As the amount of time children spend watching TV continues to be something most parents are concerned about, the idea of them being at home, quarantined away from friends, parks and places to run and play seems daunting. Sure, there will be some streaming, but enough is enough, these kids need their minds stimulated.
Now, some very popular authors are providing new content for fans and their kids in the time of COVID-19. One of the first to step up is JK Rowling, international superstar author of the mega-bestselling Harry Potter series. Rowling is spearheading “Harry Potter at Home,” a website intended to get kids thinking and creating. According to a press release, Rowling’s site will offer games and quizzes and “other activities” connected with the Potterverse. In addition, audio publisher Audible will offer free audio and digital editions of at least one Potter book.
On the heels of that announcement, author Dav Pilkey, creator of the hugely popular kids’ books series, Dogman and Captain Underpants, is going online to teach kids how to draw, not only his creations but characters of their own. Creative kids will learn how to make their own superhero gear, hear read alouds, and watch drawing demonstrations. To pull this off in time, Pilkey is partnering with the Library of Congress to bring the fun to life.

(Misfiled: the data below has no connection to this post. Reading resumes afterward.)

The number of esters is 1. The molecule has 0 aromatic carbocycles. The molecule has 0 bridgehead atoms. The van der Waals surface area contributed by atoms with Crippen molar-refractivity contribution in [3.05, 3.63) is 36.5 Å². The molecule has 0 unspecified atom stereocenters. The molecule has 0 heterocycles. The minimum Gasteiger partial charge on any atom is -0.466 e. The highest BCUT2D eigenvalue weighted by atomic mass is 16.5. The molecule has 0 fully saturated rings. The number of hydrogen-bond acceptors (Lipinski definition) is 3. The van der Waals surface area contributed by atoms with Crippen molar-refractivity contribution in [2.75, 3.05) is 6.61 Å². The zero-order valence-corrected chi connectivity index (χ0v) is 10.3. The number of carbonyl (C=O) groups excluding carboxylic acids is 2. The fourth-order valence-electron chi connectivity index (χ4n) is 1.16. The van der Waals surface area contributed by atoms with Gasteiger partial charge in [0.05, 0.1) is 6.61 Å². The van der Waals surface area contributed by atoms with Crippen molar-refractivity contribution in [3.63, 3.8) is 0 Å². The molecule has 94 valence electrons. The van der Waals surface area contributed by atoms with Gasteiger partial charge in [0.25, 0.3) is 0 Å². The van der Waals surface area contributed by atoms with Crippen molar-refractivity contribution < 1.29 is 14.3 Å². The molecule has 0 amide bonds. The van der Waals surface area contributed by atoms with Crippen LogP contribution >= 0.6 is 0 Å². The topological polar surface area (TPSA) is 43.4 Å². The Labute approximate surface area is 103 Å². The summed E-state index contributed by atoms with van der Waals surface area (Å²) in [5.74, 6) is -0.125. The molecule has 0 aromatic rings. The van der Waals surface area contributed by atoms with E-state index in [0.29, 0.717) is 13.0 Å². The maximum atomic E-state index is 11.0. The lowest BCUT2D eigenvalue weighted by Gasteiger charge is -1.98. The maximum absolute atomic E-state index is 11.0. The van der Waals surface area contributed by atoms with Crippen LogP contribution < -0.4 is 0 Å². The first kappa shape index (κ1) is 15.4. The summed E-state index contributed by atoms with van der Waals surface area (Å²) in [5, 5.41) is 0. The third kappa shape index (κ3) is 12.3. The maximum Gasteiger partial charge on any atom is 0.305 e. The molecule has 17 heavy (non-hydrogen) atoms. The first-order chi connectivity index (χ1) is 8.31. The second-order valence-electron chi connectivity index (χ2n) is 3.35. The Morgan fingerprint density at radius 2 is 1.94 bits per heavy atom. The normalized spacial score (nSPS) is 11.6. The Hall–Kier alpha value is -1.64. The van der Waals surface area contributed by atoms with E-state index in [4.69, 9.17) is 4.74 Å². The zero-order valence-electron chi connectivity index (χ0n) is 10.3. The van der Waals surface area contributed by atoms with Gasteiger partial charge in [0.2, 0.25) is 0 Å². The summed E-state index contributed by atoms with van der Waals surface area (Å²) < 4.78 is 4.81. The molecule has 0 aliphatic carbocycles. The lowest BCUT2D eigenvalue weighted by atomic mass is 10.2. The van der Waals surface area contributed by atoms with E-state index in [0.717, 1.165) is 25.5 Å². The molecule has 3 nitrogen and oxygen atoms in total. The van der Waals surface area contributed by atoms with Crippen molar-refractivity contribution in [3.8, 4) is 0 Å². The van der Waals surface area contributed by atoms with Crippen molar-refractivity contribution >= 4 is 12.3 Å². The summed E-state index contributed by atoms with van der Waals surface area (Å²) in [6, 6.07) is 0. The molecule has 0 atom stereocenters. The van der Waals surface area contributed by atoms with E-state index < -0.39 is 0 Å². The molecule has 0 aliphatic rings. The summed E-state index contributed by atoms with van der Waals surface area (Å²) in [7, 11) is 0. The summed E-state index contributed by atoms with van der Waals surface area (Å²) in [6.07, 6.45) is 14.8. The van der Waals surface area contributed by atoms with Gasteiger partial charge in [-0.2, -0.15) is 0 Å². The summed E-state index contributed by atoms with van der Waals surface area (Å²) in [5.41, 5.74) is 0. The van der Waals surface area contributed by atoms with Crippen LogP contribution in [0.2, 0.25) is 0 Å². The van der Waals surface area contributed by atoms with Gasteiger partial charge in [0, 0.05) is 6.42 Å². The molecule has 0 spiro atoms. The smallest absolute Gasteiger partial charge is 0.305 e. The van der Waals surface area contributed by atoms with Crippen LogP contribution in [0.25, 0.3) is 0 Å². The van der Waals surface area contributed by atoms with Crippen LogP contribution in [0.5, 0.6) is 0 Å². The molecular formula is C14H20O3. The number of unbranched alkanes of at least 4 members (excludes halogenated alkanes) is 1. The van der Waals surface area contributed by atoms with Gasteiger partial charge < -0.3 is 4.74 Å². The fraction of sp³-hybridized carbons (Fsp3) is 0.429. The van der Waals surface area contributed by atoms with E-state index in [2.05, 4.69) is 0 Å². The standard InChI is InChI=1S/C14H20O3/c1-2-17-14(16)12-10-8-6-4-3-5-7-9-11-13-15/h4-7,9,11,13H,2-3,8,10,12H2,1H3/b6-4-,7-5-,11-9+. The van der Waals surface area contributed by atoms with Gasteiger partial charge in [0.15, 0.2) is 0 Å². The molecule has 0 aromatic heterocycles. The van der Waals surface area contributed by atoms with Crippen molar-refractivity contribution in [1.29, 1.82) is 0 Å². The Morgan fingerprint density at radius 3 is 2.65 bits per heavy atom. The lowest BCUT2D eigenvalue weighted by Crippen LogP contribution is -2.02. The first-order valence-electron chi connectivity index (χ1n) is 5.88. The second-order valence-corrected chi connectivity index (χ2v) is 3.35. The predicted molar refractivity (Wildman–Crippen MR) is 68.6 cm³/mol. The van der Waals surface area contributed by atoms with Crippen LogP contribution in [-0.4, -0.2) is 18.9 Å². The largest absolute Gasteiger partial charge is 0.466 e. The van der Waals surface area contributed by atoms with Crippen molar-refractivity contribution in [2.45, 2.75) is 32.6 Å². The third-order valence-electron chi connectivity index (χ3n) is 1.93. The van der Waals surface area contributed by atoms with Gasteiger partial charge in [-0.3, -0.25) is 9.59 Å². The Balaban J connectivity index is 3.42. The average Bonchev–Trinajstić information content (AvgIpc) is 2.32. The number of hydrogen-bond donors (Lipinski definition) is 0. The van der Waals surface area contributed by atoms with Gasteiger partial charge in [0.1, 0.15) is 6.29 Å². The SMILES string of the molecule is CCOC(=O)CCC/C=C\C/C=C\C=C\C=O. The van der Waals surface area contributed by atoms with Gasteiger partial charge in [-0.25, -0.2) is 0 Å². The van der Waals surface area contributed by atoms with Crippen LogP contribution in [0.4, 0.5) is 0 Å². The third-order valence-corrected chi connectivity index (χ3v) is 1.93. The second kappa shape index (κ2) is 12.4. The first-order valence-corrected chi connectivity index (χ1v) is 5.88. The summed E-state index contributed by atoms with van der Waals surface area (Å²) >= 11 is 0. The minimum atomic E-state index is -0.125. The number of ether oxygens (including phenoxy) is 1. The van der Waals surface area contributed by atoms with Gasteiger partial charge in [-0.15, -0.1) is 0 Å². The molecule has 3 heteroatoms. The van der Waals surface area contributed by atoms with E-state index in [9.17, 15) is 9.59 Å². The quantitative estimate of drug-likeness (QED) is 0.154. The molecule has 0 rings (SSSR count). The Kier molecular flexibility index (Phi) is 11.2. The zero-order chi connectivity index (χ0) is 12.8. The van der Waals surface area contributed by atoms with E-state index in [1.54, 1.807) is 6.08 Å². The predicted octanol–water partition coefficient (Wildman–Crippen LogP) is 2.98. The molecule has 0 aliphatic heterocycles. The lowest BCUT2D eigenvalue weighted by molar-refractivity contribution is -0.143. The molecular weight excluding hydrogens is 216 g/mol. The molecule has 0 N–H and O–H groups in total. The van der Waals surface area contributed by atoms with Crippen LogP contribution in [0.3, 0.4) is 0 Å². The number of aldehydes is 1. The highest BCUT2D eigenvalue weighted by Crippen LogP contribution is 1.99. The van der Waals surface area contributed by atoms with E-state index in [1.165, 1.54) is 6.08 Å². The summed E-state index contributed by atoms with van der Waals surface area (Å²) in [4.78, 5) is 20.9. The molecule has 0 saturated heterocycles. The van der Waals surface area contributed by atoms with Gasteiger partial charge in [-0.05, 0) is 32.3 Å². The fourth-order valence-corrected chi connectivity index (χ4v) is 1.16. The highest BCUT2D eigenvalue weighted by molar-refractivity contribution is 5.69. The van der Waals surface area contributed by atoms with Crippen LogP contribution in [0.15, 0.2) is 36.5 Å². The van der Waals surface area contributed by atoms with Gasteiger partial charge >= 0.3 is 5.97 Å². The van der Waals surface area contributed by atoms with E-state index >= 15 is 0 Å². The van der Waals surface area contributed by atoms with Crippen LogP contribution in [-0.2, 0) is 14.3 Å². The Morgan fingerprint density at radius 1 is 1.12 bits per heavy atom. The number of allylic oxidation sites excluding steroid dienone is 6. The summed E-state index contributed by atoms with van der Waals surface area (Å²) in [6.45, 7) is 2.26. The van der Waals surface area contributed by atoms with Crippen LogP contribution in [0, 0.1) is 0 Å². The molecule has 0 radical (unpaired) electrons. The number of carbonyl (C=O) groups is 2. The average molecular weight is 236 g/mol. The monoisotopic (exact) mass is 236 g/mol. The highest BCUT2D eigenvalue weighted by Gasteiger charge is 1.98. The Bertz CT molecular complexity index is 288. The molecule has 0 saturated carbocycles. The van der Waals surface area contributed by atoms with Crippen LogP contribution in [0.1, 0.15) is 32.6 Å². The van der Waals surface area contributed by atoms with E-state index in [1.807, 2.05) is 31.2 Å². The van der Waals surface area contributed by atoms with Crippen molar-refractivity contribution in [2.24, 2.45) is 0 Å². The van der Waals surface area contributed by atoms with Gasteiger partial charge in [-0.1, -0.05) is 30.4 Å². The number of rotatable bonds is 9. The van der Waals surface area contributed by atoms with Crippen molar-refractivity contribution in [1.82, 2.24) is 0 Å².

In stepping outside their normal product funnel and finding new ways to connect with fans and encourage parents, these authors are rebranding themselves not just as famous authors but as educators who really care about the kids whose parents buy their books.
And, from a consumer PR perspective, parents are happy to see something online that allows their kids to connect with a favorite brand or character in an interactive way that gets them thinking, planning, designing, and creating.
This kind of creative brand connection is something virtually any brand could do at this time as part of a layered consumer PR campaign. Millions upon millions of people are stuck at home and will be for the foreseeable future. They’re nervous, frustrated, and looking for something engaging to make them smile and take their minds off what’s happening outside their door.
While this situation is truly challenging for everyone, it’s an opportunity to humanize a brand, to create a story, communicate a vision and connect with fans and customers in a variety of new and interesting ways that help turn momentary connection points into long-term relationships.